Donnie Nietes hopes HBO spotlight opens door to big fights
Which Filipino boxer holds the record for most consecutive time as a world champion? If your answer was Manny Pacquiao, Flash Elorde or Pancho Villa, those are good guesses and great fighters, but you’d be wrong.
The correct answer, at 3,232 days between reigns in two divisions, is Donnie Nietes. It’s a surprising statistic to those who hadn’t seen it used as a promotional tag in recent years. Stars have risen and fallen in the sport’s lightest divisions, and in his native Philippines, but Nietes is still there, and now holds the IBF flyweight title, his third belt in as many weight classes.
Part of the reason he often gets overlooked is due to his style, which is reliable if not always remarkable. His unassuming personality, which has changed little since he worked his way up from the ALA Gym’s janitor to their first world champion, doesn’t grab attention. He’s also been unable to get the big fights he’d have wanted nearly 15 years into his pro career.
He hopes that will change after he makes his HBO debut on February 24, when he opens the “SuperFly 2” Boxing After Dark card at The Forum against mandatory challenger Juan Carlos Reveco. He’ll be fighting on the same broadcast as Juan Francisco Estrada, Srisaket Sir Rungvisai, Carlos Cuadras and McWilliams Arroyo, company he had long wanted to fight alongside – or against.
“This is the door that will open for me to be able to fight big fights in the United States,” said Nietes (40-1-4, 22 knockouts) in a phone interview following a workout at the Wild Card Gym. “This is the point of being a professional boxer, to fight in the U.S. on a big event like HBO.”
Nietes of Murcia, Negros Occidental, Philippines had previously held the WBO strawweight and junior flyweight titles, scoring wins over respected fighters Moises Fuentes, Francisco Rodriguez Jr. and Edgar Sosa during a run that has seen him unbeaten since his second year as a pro.
Even with his 36th birthday just months away, Nietes is hoping a big win against Reveco (39-3, 19 KOs) will lead to greater relevance, and earn him fights with other champions at 112 pounds, or perhaps even at 115 pounds.
“At this time I’m still young. Maybe many years to come,” Nietes said with a laugh. “I’m 24.”
Nietes’ promoter Michael Aldeguer of ALA Boxing had held two minor promotions for Nietes in the U.S. in 2015 and 2016, hoping to get the help from a big American promoter and network to put Nietes on the world stage. That came in the form of Tom Loeffler of 360 Promotions who added Nietes-Reveco to the card, but whether Nietes can create the demand to see him in big fights is on him.
“It would depend on how Donnie performs on February 24,” said Aldeguer. “His personality is on the reserved side, quiet, humble, not the flamboyant personality like the other fighters posses. His style of fighting may not be appealing to some but those who understand the sport appreciate his smarts and being a tactician in the ring.”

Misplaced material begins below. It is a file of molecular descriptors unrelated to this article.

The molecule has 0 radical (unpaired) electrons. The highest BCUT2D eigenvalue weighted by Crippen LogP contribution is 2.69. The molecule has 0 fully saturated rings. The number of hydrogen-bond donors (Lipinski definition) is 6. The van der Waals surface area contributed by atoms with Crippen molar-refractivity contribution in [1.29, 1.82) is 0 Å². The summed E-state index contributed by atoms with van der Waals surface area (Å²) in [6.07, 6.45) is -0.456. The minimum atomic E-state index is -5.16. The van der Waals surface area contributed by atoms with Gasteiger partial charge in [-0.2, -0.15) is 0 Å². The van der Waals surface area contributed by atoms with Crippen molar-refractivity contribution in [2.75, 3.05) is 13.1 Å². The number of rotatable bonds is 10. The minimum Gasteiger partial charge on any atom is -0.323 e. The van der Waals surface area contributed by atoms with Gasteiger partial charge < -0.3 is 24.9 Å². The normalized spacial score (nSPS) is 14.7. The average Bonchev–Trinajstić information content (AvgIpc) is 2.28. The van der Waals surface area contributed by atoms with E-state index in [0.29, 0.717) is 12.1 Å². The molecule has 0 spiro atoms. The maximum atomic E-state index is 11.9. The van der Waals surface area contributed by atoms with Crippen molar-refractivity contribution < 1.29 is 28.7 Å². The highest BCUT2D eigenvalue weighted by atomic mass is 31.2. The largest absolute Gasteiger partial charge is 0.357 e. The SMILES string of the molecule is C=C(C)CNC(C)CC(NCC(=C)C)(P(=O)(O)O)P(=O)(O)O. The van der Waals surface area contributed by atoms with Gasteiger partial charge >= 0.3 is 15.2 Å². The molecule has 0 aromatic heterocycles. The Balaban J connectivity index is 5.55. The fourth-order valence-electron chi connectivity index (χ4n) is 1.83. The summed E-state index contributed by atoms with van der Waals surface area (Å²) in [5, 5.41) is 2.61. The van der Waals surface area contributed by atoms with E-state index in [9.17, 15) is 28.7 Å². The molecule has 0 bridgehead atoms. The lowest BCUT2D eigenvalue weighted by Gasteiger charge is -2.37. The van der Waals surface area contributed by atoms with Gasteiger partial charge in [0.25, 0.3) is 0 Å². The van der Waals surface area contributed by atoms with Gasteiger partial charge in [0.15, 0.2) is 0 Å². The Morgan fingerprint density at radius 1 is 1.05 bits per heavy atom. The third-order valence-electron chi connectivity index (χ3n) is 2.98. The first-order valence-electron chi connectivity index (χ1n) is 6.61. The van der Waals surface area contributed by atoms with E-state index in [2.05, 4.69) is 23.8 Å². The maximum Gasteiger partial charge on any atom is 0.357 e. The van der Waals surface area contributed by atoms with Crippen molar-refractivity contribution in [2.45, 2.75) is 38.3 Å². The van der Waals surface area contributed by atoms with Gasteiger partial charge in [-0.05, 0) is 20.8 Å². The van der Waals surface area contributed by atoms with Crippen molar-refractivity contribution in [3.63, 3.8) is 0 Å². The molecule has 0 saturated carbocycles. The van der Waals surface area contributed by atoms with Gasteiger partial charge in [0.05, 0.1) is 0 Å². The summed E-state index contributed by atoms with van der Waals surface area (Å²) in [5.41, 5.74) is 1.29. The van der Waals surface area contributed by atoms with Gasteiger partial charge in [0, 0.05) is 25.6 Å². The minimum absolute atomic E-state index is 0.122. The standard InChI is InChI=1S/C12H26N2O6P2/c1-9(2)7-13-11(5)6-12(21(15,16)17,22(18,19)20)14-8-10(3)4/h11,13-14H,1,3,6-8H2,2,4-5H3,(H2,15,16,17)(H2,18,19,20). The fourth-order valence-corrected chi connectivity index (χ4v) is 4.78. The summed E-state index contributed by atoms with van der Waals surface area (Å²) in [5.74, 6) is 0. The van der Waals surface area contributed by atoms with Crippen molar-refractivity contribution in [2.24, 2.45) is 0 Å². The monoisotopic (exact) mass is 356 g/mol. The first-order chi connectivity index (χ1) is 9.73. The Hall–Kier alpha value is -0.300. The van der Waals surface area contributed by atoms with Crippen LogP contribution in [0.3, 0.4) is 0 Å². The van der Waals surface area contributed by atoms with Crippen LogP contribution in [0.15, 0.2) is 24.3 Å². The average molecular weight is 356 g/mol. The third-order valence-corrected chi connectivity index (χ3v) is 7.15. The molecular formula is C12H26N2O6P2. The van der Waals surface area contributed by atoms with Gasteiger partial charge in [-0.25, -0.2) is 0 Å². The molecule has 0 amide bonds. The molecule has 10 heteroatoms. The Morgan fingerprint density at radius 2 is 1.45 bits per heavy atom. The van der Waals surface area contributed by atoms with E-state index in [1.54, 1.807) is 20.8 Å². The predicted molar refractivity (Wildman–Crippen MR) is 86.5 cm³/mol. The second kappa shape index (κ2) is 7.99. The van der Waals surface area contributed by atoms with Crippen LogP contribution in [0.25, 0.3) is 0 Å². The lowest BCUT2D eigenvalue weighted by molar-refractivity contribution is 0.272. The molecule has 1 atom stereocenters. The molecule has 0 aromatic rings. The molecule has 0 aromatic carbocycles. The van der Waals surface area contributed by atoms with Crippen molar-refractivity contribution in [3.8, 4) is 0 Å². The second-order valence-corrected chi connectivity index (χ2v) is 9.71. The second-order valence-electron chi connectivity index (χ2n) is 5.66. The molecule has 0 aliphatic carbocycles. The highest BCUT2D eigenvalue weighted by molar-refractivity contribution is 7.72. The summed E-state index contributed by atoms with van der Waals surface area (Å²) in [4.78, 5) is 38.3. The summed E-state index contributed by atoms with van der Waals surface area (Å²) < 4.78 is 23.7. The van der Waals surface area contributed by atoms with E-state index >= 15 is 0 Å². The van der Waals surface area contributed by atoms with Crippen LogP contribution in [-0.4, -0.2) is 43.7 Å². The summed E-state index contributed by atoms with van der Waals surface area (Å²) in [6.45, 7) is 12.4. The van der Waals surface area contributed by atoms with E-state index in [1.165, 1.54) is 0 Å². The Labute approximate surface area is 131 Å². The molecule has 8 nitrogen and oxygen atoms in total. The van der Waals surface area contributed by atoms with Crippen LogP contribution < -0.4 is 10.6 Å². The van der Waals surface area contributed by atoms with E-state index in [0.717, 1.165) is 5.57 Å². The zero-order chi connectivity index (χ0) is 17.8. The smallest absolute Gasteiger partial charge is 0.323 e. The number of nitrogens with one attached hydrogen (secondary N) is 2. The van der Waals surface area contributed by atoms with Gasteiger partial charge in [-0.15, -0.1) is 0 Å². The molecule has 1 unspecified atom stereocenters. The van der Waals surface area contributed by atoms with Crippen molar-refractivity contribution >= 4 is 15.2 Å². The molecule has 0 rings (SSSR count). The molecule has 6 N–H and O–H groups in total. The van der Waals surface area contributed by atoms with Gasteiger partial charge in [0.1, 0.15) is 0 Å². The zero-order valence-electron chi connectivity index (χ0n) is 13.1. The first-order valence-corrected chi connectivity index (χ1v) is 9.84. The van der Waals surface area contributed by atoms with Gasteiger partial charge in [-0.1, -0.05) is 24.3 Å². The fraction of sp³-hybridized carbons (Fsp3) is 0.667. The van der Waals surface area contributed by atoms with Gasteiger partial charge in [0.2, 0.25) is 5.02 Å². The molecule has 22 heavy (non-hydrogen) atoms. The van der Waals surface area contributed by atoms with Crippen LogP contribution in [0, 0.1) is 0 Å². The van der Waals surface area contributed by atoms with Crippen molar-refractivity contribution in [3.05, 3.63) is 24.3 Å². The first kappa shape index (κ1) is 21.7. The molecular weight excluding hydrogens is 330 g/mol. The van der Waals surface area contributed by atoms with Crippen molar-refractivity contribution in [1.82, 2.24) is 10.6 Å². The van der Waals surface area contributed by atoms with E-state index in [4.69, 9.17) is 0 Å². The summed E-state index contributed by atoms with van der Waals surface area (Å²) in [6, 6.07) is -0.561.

Nietes has spent the past few weeks in Los Angeles with trainers Edito and Edmund Villamor, sparring with the likes of Brian Viloria (who faces Artem Dalakian for the vacant WBA flyweight title in an off-TV bout). Nietes feels Viloria and Sammy Gutierrez, whom Nietes finished in three rounds back in 2013, have similar styles to Reveco, a two-time WBA flyweight titleholder whose losses came when he left his native Argentina.
Training in Los Angeles also allows Nietes to work with strength and conditioning coach Nick Curson, who first worked with Nietes before his second fight with Fuentes in 2014, and worked with him for a few other camps since then, fine-tuning his diet while working to improve his cardio, plus speed and power.
Some of the adjustments he’s encouraged with Nietes are the importance of down time to recover and supplementation as he seeks to extend his career.
“Donnie is very professional, humble and very coachable. Like many other champions, he does things the right way, all the time, in conditioning training, boxing, and any other interest,” said Curson. “He is meticulous in the delivery of his effort.”
Even if he’s scarcely gotten exposure in the States, Nietes says he still gets recognized around L.A. by boxing fans. If fame comes, it comes, he figures, but he’ll just keep punching his clock and doing his job just as he always has.
What does Nietes want to be remembered for when his career is finally over?
“Being humble, that’s it,” said Nietes.
Video by Cynthia Conte and Daniel Morales